Now that the pitot line was run behind the panel and the electrical part run I started to hole cutting in the instrument panel. I removed all the connectors from the electronics behind the panel and removed the panel from the plane. I knew the fit would be tight so I measure several times to make sure I had it right. I borrowed the hole punch designed specifically for this procedure from my buddy Glenn. With all the measurements done I drilled a pilot hole with a 5/8” drill bit. This allows the centering bolt to go through the panel and allows the other half of the punch to be bolted on. I used a file to enlarge the 5/8” hole to get the punch to line up just perfect. Once satisfied with the position in tightened the nut a little which causes it to “bite” into the metal and securing it in position. I then secured the panel in the padded vise and slowly tightened the the bolt/nut until it punched through. This thing made a perfect and clean hole right where I wanted. Glenn also let me borrow the screw hole jig which you use after you punch the hole. It has ridges that sit inside the just punched hole and all you have to do is square up the jig and drill the four holes. I cleaned up the inside edge of the hole as the punch leaves a little burr. I scratched the paint a little so I decided I will sand it all and put a new coat of paint on it.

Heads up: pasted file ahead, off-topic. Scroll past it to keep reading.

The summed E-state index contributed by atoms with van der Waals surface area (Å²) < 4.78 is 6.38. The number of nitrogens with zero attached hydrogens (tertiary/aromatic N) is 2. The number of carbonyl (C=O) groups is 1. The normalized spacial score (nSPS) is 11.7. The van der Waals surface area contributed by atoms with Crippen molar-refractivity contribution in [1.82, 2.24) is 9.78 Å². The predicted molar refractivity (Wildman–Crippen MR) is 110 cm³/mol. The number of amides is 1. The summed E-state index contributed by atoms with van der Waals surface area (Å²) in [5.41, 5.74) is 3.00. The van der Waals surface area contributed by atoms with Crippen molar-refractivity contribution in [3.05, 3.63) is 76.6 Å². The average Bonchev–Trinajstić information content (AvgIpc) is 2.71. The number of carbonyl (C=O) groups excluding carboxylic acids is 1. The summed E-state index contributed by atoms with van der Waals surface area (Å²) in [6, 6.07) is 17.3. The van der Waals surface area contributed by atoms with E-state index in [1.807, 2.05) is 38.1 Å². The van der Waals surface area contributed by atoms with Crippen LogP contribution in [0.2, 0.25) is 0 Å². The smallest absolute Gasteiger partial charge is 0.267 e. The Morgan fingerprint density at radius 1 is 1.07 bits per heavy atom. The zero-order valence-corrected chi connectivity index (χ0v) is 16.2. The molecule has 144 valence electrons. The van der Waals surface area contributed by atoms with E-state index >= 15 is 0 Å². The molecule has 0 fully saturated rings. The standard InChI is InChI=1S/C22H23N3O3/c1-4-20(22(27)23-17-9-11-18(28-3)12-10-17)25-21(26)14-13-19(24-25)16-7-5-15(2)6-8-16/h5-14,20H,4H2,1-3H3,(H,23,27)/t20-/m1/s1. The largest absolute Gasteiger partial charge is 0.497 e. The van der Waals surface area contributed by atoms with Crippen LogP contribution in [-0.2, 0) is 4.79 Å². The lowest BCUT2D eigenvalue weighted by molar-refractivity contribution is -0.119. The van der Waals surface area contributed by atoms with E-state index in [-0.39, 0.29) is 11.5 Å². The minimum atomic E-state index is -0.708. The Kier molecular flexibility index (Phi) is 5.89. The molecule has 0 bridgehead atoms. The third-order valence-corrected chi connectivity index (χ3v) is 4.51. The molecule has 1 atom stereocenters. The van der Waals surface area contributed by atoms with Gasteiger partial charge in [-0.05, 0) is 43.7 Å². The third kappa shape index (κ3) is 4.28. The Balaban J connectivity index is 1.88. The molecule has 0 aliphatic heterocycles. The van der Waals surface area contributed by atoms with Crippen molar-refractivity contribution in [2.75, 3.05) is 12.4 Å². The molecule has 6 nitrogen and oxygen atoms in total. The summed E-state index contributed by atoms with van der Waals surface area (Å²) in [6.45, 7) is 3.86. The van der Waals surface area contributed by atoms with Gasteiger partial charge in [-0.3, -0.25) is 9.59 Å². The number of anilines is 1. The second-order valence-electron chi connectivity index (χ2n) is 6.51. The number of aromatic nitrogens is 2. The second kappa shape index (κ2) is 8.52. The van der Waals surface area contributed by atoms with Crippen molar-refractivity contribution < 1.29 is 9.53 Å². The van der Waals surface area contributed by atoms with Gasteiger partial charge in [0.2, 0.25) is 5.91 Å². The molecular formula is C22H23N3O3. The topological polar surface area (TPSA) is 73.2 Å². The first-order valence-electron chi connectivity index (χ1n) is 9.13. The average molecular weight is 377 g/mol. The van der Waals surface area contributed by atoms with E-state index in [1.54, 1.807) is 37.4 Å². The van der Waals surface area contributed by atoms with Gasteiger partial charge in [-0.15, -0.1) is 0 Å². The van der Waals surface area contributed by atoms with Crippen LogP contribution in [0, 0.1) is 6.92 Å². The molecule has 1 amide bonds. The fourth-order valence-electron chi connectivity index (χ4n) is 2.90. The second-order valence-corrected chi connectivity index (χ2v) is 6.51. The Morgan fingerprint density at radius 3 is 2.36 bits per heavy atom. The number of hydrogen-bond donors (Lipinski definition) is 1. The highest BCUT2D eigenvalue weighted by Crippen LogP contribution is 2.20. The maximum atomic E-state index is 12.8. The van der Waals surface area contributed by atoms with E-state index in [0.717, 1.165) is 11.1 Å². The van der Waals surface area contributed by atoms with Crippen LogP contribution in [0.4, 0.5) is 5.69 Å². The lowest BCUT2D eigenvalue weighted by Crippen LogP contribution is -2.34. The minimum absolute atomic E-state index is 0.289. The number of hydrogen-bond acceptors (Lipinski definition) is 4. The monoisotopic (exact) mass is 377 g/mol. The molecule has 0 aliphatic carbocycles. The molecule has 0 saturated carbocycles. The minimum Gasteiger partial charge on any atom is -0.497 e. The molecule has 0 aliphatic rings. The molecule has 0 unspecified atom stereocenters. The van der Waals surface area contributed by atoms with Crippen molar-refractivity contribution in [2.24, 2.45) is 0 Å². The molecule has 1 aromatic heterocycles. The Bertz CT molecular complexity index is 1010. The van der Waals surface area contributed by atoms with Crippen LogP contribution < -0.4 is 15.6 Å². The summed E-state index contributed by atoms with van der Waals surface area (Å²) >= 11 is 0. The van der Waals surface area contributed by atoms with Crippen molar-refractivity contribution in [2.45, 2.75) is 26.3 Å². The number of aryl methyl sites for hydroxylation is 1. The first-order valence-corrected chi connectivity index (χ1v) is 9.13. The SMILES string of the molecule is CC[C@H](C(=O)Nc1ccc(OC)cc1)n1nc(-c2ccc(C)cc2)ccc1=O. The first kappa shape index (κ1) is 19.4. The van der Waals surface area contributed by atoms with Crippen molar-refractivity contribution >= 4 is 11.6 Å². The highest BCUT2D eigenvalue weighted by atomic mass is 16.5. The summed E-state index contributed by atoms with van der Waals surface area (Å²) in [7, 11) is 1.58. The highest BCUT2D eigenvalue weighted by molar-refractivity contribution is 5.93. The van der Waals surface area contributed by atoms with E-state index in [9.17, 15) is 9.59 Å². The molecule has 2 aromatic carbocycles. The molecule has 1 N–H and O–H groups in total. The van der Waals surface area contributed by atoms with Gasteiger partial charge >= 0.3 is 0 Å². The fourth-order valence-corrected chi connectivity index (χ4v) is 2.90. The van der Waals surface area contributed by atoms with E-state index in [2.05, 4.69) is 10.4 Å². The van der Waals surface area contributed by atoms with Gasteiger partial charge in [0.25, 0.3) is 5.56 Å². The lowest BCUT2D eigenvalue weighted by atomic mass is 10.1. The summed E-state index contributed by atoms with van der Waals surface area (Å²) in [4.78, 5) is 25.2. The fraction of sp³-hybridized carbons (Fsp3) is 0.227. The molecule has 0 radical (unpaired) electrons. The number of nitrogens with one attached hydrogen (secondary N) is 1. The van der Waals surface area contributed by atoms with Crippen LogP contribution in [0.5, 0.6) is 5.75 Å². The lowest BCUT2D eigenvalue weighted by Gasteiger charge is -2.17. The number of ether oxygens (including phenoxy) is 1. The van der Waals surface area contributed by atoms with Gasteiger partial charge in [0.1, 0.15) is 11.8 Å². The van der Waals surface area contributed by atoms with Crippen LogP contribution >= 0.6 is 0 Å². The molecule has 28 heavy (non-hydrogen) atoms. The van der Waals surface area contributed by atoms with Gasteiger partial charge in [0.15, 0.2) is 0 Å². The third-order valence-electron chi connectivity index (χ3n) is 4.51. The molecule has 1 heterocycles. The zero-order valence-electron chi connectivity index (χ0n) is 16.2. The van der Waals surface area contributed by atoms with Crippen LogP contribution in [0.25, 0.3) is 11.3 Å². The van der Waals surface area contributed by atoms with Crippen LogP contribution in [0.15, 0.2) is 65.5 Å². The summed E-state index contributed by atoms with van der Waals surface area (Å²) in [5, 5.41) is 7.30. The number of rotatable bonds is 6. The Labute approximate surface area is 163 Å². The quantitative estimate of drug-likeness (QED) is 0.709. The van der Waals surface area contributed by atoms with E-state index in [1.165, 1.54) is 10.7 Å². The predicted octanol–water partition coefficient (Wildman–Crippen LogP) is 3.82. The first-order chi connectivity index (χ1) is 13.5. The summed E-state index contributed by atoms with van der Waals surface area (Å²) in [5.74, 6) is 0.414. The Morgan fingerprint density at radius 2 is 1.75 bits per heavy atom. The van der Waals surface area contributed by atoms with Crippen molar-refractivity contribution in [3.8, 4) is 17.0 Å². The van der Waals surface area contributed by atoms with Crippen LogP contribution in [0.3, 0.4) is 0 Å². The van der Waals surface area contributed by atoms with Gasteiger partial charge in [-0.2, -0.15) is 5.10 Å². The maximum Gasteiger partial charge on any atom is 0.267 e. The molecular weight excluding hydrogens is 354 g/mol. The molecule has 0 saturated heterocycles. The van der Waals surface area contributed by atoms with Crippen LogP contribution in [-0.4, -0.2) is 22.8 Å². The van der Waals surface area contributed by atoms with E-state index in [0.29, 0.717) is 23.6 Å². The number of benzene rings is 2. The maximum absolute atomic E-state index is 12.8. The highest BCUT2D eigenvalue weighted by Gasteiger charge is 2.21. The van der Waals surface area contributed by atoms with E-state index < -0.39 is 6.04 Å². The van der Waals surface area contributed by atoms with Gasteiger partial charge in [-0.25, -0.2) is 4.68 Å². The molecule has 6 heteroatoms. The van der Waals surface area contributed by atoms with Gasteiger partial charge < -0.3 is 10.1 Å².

As the paint was drying I plugged the AV-30 in to test the electrical connections. I also plugged in the pitot line and did a syringe pressure test on the pitot tube to make sure there were no leaks and the I had airspeed indication. After the paint was dry I installed the avionics back into the panel. I put the panel back in its place and reconnected all of the cables.

I turned on the master switch and wow it looks great!

This instrument has a lot of options to configure and will make a great stand alone item or a backup to my main screens.

Now time to fly!

Garmin VIRB Audio

Time: 2 Hours